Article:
I started experiencing such a sudden overload of stress at the time that anytime even the simplest of things didn't work out would result in major depression and desperation. For instance my child spilling milk on the table would result in overwhelming tears, my car not starting was a complete catastrophe, my dog escaping the yard would have been the catalyst of the day to throw me into a deep, dark depression.....and so on. None of this was either healthy or helpful in my life so I quit college. It was a major disappointment for me, as I assumed it was college that was causing all my problems, not me that needed major help. However, as time went on I realized that it was me that needed major help.
As I prayed for answers God led me to know that I could do all the things I wanted to do but I had to overcome some major mental obstacles that were blocking my mind from moving forward in my life the way I needed and wanted to. I realized that I couldn't live out the rest of my life hiding away from stress.
When things get too stressful I have a tendency to withdraw from my husband, withdraw from people around me, and focus solely on my negative, ruminating thoughts. I become a solitary island, where nobody can bother me or hurt me because on my island I can hyper- focus on myself where nobody else's problems will affect me and where outside stressors can't come in. Here on my lonely island I can hyper-focus on my eating habits, I can hyper-focus on losing weight, I can hyper-focus on cleaning the house, organizing my stuff, getting rid of junk, a Netflix TV series, and especially I can hyper focus on all the things I wish were different in my life.
However, none of this is healthy when you are part of a family system, especially as a pillar of strength for growing children that depend on your ability to show up for them each day-- to lead them, guide them, and direct them in how to overcome obstacles and stressors in their own lives. And none of this is healthy when you are in a married relationship that requires consistent love, nurturing, and care to keep it growing and evolving into the part of the system that is the strongest and most reliable. Families are hard, but they are a beautiful thing if they are nurtured and cared for.
So, I realized that if I wanted my own little family to be the strong, unified group that we are (it's a work in progress), and if I wanted to strengthen my marriage (also a work in progress), and If I wanted to face the stressors that not only come with facing hard things but also with day-to-day living, I needed to figure out how to overcome my personal hangups in life.
And I'm so glad that I did. It'as been a long road to self discovery these past 2 1/2 years, and not to mention over $1000 dollars worth of therapy later, but it has been life-changing and necessary, and I believe God has blessed us with the means to receive this help, especially since our insurance really stinks. And God has blessed me to be open to receiving this help because He knew I could change and He knew I would need to be stronger in life so I could bless my family.
I was led to doing EMDR therapy, a type of therapy for people with post-traumatic-stress-disorder. It changed the way my brain perceives hard challenges and stress. For instance say something like losing my phone at Wal mart, which in my old post-traumatic-stress brain would've suddenly triggered panic and I'd start to hyper focus on past traumas and bad experiences from my teenage years, now my brain just gives a nod to my lost phone. It acknowledges that my phone is lost, that it sucks that my phone is lost, and that's it. No self-battery or negative thoughts about how I can't keep it together, or how I'm such a loser for losing my phone, or how my lost phone reflects every thing I'm failing at in life. No withdrawing into myself and pushing out the world. Now It's just a lost phone, and that's it. I can get another one and I'm still a good person.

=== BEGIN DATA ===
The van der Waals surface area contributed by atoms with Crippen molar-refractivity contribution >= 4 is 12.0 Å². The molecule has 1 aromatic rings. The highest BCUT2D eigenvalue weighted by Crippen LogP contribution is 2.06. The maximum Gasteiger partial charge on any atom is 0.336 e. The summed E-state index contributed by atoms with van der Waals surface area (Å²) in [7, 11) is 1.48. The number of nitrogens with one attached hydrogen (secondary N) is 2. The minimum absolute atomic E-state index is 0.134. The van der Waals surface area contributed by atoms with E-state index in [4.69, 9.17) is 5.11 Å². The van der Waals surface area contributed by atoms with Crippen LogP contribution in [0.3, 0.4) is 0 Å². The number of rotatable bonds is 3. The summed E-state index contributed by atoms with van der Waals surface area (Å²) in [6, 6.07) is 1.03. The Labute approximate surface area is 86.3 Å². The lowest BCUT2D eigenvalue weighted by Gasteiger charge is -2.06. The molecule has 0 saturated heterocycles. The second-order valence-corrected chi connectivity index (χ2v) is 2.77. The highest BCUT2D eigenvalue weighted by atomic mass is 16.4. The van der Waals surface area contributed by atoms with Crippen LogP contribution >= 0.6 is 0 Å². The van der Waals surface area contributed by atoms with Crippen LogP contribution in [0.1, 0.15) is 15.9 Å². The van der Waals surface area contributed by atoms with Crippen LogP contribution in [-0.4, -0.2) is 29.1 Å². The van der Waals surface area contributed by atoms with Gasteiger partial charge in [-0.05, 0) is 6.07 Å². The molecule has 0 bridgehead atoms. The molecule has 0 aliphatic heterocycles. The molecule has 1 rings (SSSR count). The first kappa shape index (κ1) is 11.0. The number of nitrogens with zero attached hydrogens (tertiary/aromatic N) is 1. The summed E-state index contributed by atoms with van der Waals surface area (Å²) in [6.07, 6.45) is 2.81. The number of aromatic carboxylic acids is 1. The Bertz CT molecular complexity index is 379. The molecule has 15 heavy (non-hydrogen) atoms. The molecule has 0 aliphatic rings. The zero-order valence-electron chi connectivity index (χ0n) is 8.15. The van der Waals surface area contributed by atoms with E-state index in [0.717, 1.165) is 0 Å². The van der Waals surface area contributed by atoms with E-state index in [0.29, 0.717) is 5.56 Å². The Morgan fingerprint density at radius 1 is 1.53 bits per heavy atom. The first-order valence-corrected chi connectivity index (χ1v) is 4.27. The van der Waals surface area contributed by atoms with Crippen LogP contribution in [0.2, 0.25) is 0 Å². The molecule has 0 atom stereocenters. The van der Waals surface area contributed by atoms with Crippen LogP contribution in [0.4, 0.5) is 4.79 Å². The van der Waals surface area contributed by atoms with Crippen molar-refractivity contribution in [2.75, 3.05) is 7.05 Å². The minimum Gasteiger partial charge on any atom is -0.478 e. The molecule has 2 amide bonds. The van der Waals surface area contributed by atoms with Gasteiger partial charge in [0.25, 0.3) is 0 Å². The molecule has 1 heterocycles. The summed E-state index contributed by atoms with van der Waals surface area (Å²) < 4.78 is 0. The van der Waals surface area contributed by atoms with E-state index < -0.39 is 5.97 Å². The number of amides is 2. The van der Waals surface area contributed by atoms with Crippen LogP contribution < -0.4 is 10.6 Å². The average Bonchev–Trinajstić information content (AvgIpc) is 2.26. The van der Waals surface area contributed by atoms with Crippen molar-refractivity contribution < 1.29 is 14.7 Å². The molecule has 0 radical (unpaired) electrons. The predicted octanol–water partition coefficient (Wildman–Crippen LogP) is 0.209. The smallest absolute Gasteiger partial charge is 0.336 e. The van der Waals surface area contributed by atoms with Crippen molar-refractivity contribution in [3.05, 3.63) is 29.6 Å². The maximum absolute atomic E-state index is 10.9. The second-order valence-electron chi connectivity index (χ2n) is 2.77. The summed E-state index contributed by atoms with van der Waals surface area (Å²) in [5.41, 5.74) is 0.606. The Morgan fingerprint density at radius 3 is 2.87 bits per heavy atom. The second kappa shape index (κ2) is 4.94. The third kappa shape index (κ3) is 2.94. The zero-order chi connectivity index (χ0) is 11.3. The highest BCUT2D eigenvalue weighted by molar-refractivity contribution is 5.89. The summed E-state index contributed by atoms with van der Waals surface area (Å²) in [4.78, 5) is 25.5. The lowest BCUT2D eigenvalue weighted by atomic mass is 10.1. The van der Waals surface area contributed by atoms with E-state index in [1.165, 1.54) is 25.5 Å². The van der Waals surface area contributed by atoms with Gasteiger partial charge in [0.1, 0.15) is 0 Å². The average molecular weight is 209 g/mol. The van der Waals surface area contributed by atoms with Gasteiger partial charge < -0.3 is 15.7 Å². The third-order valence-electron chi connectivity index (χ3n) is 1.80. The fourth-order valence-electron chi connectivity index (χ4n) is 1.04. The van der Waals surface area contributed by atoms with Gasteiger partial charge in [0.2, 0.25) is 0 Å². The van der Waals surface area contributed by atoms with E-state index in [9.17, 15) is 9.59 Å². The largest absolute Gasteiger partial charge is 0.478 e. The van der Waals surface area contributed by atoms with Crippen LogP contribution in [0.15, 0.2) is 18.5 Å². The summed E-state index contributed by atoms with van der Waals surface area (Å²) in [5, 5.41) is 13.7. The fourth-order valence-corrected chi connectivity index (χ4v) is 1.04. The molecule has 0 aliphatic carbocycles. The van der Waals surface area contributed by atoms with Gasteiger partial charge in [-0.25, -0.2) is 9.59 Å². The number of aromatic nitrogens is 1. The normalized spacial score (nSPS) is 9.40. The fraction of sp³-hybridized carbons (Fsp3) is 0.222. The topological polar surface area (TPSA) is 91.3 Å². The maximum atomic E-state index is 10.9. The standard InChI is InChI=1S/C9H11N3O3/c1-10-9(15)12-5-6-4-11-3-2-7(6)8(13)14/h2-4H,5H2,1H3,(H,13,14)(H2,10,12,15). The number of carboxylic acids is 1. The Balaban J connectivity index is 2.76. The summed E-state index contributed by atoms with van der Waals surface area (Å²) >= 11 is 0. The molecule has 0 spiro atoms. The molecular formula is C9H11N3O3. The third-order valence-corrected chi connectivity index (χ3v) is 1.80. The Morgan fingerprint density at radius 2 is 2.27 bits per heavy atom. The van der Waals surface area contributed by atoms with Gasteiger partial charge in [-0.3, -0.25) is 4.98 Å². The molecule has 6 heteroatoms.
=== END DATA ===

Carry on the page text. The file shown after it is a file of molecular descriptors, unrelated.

This PTSD therapy I did has prepared me for, not only for lost phones, but for some really hard challenges that have come my way since then. I've always been under the impression that I can only handle so many hard things at once, but turns out I can handle a million hard things at once. Not because I want to but because that's just the way life is. Hard things seem to come all at once and really BIG, and if I hadn't been doing this therapy and trying to overcome my hangups I would be drowning right now. I mean, I am sorta drowning--it hasn't been easy, but I've noticed a HUGE change within myself that I am handling things way better than I did before, that I am still treading water and pushing myself whereas before I would've let myself sink by now.....into despair, depression, sadness, loneliness, and withdrawal. But I am here! And I am doing it. I am showing up for my family, showing up for my responsibilities, showing up for myself, and doing hard things I never thought possible.
There is help out there for everyone who needs it. The self-improvement industry is huge right now and for a good reason! People have realized that they can be happier, more resilient, have more joy and and peace in their lives, and do very difficult hard things by following the footsteps of those who have gone before them or learning from experts who study the human mind or both. There are so many resources out there to improve and I'm not afraid to use them.